See the the section of this topic entitled Starting and ending locations of routes to learn more.

Syntax: As described in detail in the Feature Input topic, this parameter can be

  • a URL to a feature service layer with an optional filter to select specific features, or
  • a feature collection.

Examples:

  • {"url": <feature service layer url>, "filter": <where clause>}
  • {"layerDefinition": {}, "featureSet": {}, "filter": <where clause>}

endLayerRouteIDField

Choose a field that uniquely identifies points in endLayer. This parameter is required when endLayer has more than one point; it is ignored if there is one point or if returnToStart is true.

The endLayerRouteIDField parameter helps identify where routes end and indicates the names of the output routes.

See the the section of this topic entitled Starting and ending locations of routes to learn more.

Example: "endLayerRouteIDField": "Name"

travelMode

Specify the mode of transportation for the analysis.

Travel modes are managed in ArcGIS Online and can be configured by the administrator of your organization to better reflect your organization's workflows. You need to specify the JSON object containing the settings for a travel mode supported by your organization. To get a list of supported travel modes, execute the GetTravelModes tool from the Utilities service.

The value for the travelMode parameter should be a JSON object representing travel mode settings. When you use the GetTravelModes tool from the Utilities service, You get a string representing the travel mode JSON. You need to convert this string to a valid JSON object using your API and then pass the JSON object as the value for the travelMode parameter.

For example, below is a string representing the Walking Time travel mode as returned by the GetTravelModes tool.

"{\"attributeParameterValues\": [{\"parameterName\": \"Restriction Usage\", \"attributeName\": \"Walking\", \"value\": \"PROHIBITED\"}, {\"parameterName\": \"Restriction Usage\", \"attributeName\": \"Preferred for Pedestrians\", \"value\": \"PREFER_LOW\"}, {\"parameterName\": \"Walking Speed (km/h)\", \"attributeName\": \"WalkTime\", \"value\": 5}], \"description\": \"Follows paths and roads that allow pedestrian traffic and finds solutions that optimize travel time. The walking speed is set to 5 kilometers per hour.\", \"impedanceAttributeName\": \"WalkTime\", \"simplificationToleranceUnits\": \"esriMeters\", \"uturnAtJunctions\": \"esriNFSBAllowBacktrack\", \"restrictionAttributeNames\": [\"Preferred for Pedestrians\", \"Walking\"], \"useHierarchy\": false, \"simplificationTolerance\": 2, \"timeAttributeName\": \"WalkTime\", \"distanceAttributeName\": \"Miles\", \"type\": \"WALK\", \"id\": \"caFAgoThrvUpkFBW\", \"name\": \"Walking Time\"}"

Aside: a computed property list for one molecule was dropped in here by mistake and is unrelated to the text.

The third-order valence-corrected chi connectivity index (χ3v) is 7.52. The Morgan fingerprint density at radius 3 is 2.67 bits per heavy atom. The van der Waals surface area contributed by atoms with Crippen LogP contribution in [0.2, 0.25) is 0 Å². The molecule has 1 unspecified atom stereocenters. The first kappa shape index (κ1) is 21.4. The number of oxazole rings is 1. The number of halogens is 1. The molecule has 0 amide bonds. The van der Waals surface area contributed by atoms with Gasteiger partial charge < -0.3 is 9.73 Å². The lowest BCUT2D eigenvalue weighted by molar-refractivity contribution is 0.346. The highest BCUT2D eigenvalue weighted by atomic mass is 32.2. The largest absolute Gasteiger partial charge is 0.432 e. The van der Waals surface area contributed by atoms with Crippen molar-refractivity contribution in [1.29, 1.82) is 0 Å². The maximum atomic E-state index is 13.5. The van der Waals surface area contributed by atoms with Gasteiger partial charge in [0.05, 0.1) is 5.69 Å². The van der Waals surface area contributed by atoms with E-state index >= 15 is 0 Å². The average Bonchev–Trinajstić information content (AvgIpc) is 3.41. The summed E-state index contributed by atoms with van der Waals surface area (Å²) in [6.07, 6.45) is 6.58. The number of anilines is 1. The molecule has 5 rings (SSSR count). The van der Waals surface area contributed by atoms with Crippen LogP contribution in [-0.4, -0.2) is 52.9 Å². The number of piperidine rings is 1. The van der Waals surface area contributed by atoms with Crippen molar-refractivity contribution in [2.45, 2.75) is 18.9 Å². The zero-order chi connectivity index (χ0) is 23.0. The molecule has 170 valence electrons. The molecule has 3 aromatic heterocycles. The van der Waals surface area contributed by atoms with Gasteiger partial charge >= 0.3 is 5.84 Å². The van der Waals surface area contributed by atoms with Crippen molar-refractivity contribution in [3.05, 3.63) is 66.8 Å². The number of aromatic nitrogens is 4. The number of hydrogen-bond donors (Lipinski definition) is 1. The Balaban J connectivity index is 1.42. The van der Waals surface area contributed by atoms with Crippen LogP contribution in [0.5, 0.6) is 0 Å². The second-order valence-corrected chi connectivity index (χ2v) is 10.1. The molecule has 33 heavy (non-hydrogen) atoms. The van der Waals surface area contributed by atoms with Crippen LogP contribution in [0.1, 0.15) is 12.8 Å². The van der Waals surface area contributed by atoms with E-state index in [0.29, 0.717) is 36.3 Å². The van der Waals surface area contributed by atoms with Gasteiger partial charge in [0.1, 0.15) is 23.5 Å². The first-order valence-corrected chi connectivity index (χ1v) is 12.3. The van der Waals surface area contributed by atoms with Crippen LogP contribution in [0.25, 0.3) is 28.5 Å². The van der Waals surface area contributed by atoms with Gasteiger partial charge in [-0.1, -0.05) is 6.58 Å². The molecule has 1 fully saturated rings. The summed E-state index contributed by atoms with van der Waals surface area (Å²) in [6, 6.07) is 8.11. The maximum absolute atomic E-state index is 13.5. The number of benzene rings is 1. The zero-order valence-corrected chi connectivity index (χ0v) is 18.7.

The above value should be converted to a valid JSON object and passed as the value for the travelMode parameter

travelMode=

{
  "attributeParameterValues": [
    {
      "parameterName": "Restriction Usage",
      "attributeName": "Walking",
      "value": "PROHIBITED"
    },
    {
      "parameterName": "Restriction Usage",
      "attributeName": "Preferred for Pedestrians",
      "value": "PREFER_LOW"
    },
    {
      "parameterName": "Walking Speed (km\/h)",
      "attributeName": "WalkTime",
      "value": 5
    }
  ],
  "description": "Follows paths and roads that allow pedestrian traffic and finds solutions that optimize travel time. The walking speed is set to 5 kilometers per hour.",
  "impedanceAttributeName": "WalkTime",
  "simplificationToleranceUnits": "esriMeters",
  "uturnAtJunctions": "esriNFSBAllowBacktrack",
  "restrictionAttributeNames": [
    "Preferred for Pedestrians",
    "Walking"
  ],
  "useHierarchy": false,
  "simplificationTolerance": 2,
  "timeAttributeName": "WalkTime",
  "distanceAttributeName": "Miles",
  "type": "WALK",
  "id": "caFAgoThrvUpkFBW",
  "name": "Walking Time"
}
Caution:

Plan Routes task only supports time-based travel modes, i.e. travel modes that specify a time-based impedance attribute. A travel mode is time-based if the impedanceAttributeName property has the same value as the timeAttributeName property in the travel mode JSON. A distance based value for the travelMode parameter causes a failure.

stopServiceTime

Indicates how much time, in minutes, is spent at each stop. The units are minutes. All stops are assinged the same service duration from this parameter—unique values for individual stops cannot be specified with this service.

Example: "stopServiceTime": 10 //The routes will spend 10 minutes at each visited stop.

maxRouteTime

The amount of time you specify here limits the maximum duration of each route. The maximum route time is an accumulation of travel time and the total service time at visited stops (stopServiceTime). This parameter is commonly used to prevent drivers from working too many hours or to balance workloads across routes or drivers.

The units are minutes. The default value, which is also the maximum value, is 525600 minutes, or one year.

Example: "maxRouteTime": 600 //None of the routes can last longer than 600 minutes, or 10 hours.

outputName

If provided, the task will create a feature service of the results. You define the name of the service. If outputName is not supplied, the task will return a feature collection.

Syntax:
{
  "serviceProperties": {
    "name": "<service name>"
  }
}

context

Context contains additional settings that affect task execution. For Plan Routes, there are two settings: